The show is quippier than the book (and that’s not a good change), and too often they dumbed things down. For instance, when Reacher first meets up with Neagley, in the book we get a clever scene of deduction in which Reacher cleverly figured out where she’d be. Here, that’s all gone and they just meet. Then, Neagley tells him about one their Special Investigators, Franz, being thrown out of an airplane, and Reacher corrects her that it had to be a helicopter. That happened in the book too, but there Neagley knew damn well it was a helicopter; she was testing Reacher to see how rusty her now hobo-ish former boss was. That worked way better for me in the novel: it established right away that Neagley was just as smart as Reacher was, whereas here she makes a mistake and doesn’t look as smart. Or take the sequence in the finale in which Reacher and Neagley have to get into the bad guys’ HQ. In the book, there’s a cool strategy sequence in which Reacher and Neagley figure out how to break into this seemingly impenetrable fortress. In the show, Reacher just walks in the front door like a big dumb movie tough guy. Again, the book was smarter and sharper.
Also as in season one, I think the weak link of the show is, unfortunately, Reacher himself. I like Alan Ritchson, and he certainly looks the part. But I just don’t think he quite has the acting chops. Reacher is supposed to be a brilliant investigator in the body of a hulking brute. Mr. Ritchson has the physicality for the character in spades, but I don’t get enough of a sense of Reacher as a brilliant investigator on the show. He comes off more as a big dumb lug. He’s a likable lug; Mr. Ritchson does have charisma. But I wish the main character, and the show itself, was smarter.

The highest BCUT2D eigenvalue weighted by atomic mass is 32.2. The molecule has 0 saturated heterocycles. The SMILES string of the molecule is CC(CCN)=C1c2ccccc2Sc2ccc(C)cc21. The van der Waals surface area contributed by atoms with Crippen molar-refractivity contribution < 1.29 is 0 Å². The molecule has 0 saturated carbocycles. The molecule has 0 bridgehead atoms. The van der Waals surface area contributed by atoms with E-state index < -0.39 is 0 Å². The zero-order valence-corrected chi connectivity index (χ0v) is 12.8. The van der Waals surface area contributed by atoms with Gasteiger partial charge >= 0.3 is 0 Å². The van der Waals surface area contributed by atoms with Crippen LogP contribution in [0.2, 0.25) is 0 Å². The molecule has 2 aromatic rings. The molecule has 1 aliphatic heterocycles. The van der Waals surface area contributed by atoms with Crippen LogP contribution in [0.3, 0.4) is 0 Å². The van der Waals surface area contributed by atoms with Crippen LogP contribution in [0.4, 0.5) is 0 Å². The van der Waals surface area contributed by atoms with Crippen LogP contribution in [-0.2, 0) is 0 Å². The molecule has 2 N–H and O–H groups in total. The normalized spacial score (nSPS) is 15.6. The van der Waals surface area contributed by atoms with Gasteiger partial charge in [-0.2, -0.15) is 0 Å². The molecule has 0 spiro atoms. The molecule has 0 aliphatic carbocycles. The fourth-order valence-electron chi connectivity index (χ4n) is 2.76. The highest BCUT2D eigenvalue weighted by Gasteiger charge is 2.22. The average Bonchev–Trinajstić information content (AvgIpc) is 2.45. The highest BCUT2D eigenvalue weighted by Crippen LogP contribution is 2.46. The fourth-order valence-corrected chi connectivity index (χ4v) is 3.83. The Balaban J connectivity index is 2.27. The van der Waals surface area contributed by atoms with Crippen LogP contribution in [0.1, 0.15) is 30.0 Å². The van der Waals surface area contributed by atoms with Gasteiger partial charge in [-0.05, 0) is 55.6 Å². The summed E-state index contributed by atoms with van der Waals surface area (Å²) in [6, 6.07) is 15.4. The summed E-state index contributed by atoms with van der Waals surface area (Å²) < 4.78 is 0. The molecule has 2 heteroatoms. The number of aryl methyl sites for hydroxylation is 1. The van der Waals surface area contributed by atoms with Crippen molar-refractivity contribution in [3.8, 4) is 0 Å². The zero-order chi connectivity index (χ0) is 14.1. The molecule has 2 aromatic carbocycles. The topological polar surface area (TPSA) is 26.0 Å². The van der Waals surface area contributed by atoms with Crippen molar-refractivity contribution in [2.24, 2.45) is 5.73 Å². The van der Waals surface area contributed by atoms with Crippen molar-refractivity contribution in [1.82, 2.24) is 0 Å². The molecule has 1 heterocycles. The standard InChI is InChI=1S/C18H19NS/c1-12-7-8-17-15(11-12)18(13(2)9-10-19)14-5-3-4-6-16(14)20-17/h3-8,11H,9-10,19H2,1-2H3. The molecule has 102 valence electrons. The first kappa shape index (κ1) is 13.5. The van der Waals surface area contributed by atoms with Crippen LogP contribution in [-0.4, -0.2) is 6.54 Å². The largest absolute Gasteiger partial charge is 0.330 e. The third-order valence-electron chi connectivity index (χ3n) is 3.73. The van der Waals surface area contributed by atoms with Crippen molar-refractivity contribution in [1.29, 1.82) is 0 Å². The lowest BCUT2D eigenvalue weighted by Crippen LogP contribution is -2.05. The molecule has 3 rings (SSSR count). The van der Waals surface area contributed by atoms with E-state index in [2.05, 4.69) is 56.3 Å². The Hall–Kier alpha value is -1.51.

One change from the novel that I expected was the addition of flashbacks to Reacher’s time in the Army with the Special Investigators. It makes sense they’d want to show us what those days were like, as opposed to just having the characters talk about it. The flashback scenes worked for the most part. It’s nice to see these characters in their youth. I wish we’d spent a little more time with all of the Investigators. And, as with most of the deviations from the novel, I thought the flashbacks were a bit too on-the-nose and silly. The suggestion that Reacher engineered the bar brawl to help bond his unit on their first night together feels like such a silly TV show idea as opposed to something that could have possibly happened in real life. I also wish they hadn’t so clearly telegraphed that their military boss was going to be a jerk and an obstacle. A more skillfully made show would have found a way to make that feel like a surprise.